The fact that the hackers targeted a power station was telling. The biggest vulnerabilities in Western infrastructure are older facilities, Giller believes. Factories, energy plants, and water companies all operate using machinery that is often very old. New devices and software are installed alongside the older machinery, often to control or monitor it. This is what the industrial “internet of things” looks like. Hackers don’t need to control an entire plant, the way they did in Ukraine. They only need to control an individual sensor on a single machine. “In the best-case scenario you have to get rid of a batch” of product, Giller says. “In the worst case, it’s medicine that is not supervised or produced correctly.”

CyberX has done work for the Carlsbad Desalination Plant in California. It claims to be the largest seawater desalination plant in the US. And it serves an area prone to annual droughts. Giller declined to say exactly how CyberX protects the plant but the implication of the company’s work is clear — before CyberX showed up, it was pretty easy to shut down the water supply to about 400,000 people in San Diego.

2010 was the year that cybersecurity experts really woke up to the idea that you could take down infrastructure, not just individual companies or web sites. That was the year the Stuxnet virus was deployed to take down the Iranian nuclear program.

“Stuxnet in 2010 was groundbreaking”

The principle behind Stuxnet was simple: Like all software viruses, it copied and sent itself to as many computers running Microsoft Windows as it possibly could, invisibly infecting hundreds of thousands of operating systems worldwide. Once installed, Stuxnet looked for Siemens Step7 industrial software. If it found some, Stuxnet then asked itself a question: “Is this software operating a centrifuge that spins at the exact frequency of an Iranian nuclear power plant that is enriching uranium to create nuclear weapons?” If the answer was “yes,” Stuxnet changed the data coming from the centrifuges, giving their operators false information. The centrifuges stopped working properly. And one-fifth of the Iranian nuclear program’s enrichment facilities were ruined.

Here’s how the Air Force keeps its biggest planes in the air

Anti-aircraft guns guarding Natanz Nuclear Facility, Iran.

“Stuxnet in 2010 was groundbreaking,” Giller says.

Groundbreaking, but extremely sophisticated. Some experts believe that the designers of Stuxnet would need access to Microsoft’s original source code — something that only a government like the US or Israel could command.

Russia is another state actor that is growing its anti-infrastructure resources. In April 2017 the US FBI and the British security services warned that Russia had seeded UK wifi routers — the little boxes that serve wireless internet in your living room — with a hack that can read all the internet traffic going through them. It’s not that Vladimir Putin wants to see what you’re looking at on Pornhub. Rather, “What they’re doing there is building capability,” says Andrew Tsonchev, the director of technology at Darktrace Industrial, a London-based cybersecurity firm that specialises in artificially intelligent, proactive security. “They’re building that and investing in that so they can launch attacks from it across the world if and when they need to.”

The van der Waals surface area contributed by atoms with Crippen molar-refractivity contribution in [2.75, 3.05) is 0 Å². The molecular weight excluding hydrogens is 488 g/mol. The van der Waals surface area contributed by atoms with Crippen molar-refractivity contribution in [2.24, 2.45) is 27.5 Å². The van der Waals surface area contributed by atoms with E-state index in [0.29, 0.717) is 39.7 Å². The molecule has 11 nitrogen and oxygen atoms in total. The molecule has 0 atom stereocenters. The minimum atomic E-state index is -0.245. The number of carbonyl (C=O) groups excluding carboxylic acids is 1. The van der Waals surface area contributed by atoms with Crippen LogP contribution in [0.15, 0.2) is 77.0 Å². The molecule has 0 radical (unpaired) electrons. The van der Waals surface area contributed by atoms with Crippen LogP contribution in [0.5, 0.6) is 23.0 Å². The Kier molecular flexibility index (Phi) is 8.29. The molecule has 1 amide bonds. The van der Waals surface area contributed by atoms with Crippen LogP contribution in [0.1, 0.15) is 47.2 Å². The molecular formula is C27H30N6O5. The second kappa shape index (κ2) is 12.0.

A simple extortion device disabled Britain’s largest employer in an afternoon

Then, in 2017, the Wannacry virus attack happened. Like Stuxnet, Wannacry also spread itself through the Microsoft Windows ecosystem. Once activated, it locked up a user’s computer and demanded a ransom in bitcoin if the user wanted their data back. It was intended as a way to extort money from people at scale. The Wannacry malware was too successful, however. It affected so many computers at once that it drew attention to itself, and was quickly disabled by a security researcher (who ironically was later accused of being the creator of yet another type of malware).

During its brief life, Wannacry became most infamous for disabling hundreds of computers used by Britain’s National Health Service, and was at one point a serious threat to the UK’s ability to deliver healthcare in some hospitals.

The fact that a simple extortion device could disable Britain’s largest employer in an afternoon did not go unnoticed. Previously, something like Stuxnet needed the sophistication of a nation-state. But Wannacry looked like something you could create in your bedroom.

Here’s how the Air Force keeps its biggest planes in the air

A screenshot shows a WannaCry ransomware demand.

Tsonchev told Business Insider that Wannacry changed the culture among serious black-hat hackers.

“It managed to swoop across, and burn down huge sectors in different countries for a bit,” he says. “In the course of that, the shipping industry got hit. We had people like Maersk, and other shipping terminals and operators, they went down for a day or two. What happened is the ransomware managed to get into these port terminals and the harbours that control shipping … that intrigued attackers to realise that was something they could deliberately try and do that wasn’t really in their playbook at that point.”

“Oh look, we can actually start to do things like take down manufacturing plants and affect the global shipping industry”